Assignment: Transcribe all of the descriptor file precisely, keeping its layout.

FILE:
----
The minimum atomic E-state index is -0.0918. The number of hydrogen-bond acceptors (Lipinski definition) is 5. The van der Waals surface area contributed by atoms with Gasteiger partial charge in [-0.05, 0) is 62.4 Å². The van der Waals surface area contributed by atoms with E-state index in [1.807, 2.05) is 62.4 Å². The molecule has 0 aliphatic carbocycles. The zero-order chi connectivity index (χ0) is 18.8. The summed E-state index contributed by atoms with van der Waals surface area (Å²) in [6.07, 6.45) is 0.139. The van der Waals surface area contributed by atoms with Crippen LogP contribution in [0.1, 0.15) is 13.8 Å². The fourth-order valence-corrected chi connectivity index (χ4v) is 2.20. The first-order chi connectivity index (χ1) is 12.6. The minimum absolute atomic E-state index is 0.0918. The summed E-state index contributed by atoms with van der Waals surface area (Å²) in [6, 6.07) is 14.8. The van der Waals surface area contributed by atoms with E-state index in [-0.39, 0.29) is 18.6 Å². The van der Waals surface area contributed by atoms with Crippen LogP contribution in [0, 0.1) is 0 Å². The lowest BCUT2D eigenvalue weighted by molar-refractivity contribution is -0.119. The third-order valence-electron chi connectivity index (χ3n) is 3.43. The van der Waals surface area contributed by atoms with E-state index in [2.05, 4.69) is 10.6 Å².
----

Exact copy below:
The minimum atomic E-state index is -0.0918. The number of hydrogen-bond acceptors (Lipinski definition) is 5. The van der Waals surface area contributed by atoms with Gasteiger partial charge in [-0.05, 0) is 62.4 Å². The van der Waals surface area contributed by atoms with E-state index in [1.807, 2.05) is 62.4 Å². The molecule has 0 aliphatic carbocycles. The zero-order chi connectivity index (χ0) is 18.8. The summed E-state index contributed by atoms with van der Waals surface area (Å²) in [6.07, 6.45) is 0.139. The van der Waals surface area contributed by atoms with Crippen LogP contribution in [0.1, 0.15) is 13.8 Å². The fourth-order valence-corrected chi connectivity index (χ4v) is 2.20. The first-order chi connectivity index (χ1) is 12.6. The minimum absolute atomic E-state index is 0.0918. The summed E-state index contributed by atoms with van der Waals surface area (Å²) in [6, 6.07) is 14.8. The van der Waals surface area contributed by atoms with E-state index in [-0.39, 0.29) is 18.6 Å². The van der Waals surface area contributed by atoms with Crippen LogP contribution in [0, 0.1) is 0 Å². The lowest BCUT2D eigenvalue weighted by molar-refractivity contribution is -0.119. The third-order valence-electron chi connectivity index (χ3n) is 3.43. The van der Waals surface area contributed by atoms with E-state index in [2.05, 4.69) is 10.6 Å².